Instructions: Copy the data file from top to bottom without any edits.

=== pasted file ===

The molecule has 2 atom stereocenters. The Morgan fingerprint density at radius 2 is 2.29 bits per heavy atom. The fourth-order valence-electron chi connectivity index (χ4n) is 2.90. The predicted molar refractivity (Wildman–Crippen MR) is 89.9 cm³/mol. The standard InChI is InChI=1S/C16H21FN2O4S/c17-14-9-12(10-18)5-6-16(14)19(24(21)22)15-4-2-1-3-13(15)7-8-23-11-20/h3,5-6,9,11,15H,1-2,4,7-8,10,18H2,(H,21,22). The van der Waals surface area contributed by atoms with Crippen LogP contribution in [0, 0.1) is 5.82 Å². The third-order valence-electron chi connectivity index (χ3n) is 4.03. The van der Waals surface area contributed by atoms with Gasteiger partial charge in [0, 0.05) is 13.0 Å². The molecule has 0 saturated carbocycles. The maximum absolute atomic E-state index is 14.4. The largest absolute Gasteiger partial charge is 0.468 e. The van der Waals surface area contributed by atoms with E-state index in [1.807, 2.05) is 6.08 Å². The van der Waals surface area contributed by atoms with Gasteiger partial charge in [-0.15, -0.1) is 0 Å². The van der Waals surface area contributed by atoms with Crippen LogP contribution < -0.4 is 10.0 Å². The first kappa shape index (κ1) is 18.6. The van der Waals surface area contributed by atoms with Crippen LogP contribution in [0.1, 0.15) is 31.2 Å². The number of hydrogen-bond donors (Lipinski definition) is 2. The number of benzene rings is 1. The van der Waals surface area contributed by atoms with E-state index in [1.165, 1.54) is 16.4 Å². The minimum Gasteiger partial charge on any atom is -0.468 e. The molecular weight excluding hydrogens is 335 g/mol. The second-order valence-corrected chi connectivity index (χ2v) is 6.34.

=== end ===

The molecule has 2 atom stereocenters. The Morgan fingerprint density at radius 2 is 2.29 bits per heavy atom. The fourth-order valence-electron chi connectivity index (χ4n) is 2.90. The predicted molar refractivity (Wildman–Crippen MR) is 89.9 cm³/mol. The standard InChI is InChI=1S/C16H21FN2O4S/c17-14-9-12(10-18)5-6-16(14)19(24(21)22)15-4-2-1-3-13(15)7-8-23-11-20/h3,5-6,9,11,15H,1-2,4,7-8,10,18H2,(H,21,22). The van der Waals surface area contributed by atoms with Crippen LogP contribution in [0, 0.1) is 5.82 Å². The third-order valence-electron chi connectivity index (χ3n) is 4.03. The van der Waals surface area contributed by atoms with Gasteiger partial charge in [0, 0.05) is 13.0 Å². The molecule has 0 saturated carbocycles. The maximum absolute atomic E-state index is 14.4. The largest absolute Gasteiger partial charge is 0.468 e. The van der Waals surface area contributed by atoms with E-state index in [1.807, 2.05) is 6.08 Å². The van der Waals surface area contributed by atoms with Gasteiger partial charge in [-0.15, -0.1) is 0 Å². The van der Waals surface area contributed by atoms with Crippen LogP contribution < -0.4 is 10.0 Å². The first kappa shape index (κ1) is 18.6. The van der Waals surface area contributed by atoms with Crippen LogP contribution in [0.1, 0.15) is 31.2 Å². The number of hydrogen-bond donors (Lipinski definition) is 2. The number of benzene rings is 1. The van der Waals surface area contributed by atoms with E-state index in [1.165, 1.54) is 16.4 Å². The minimum Gasteiger partial charge on any atom is -0.468 e. The molecular weight excluding hydrogens is 335 g/mol. The second-order valence-corrected chi connectivity index (χ2v) is 6.34.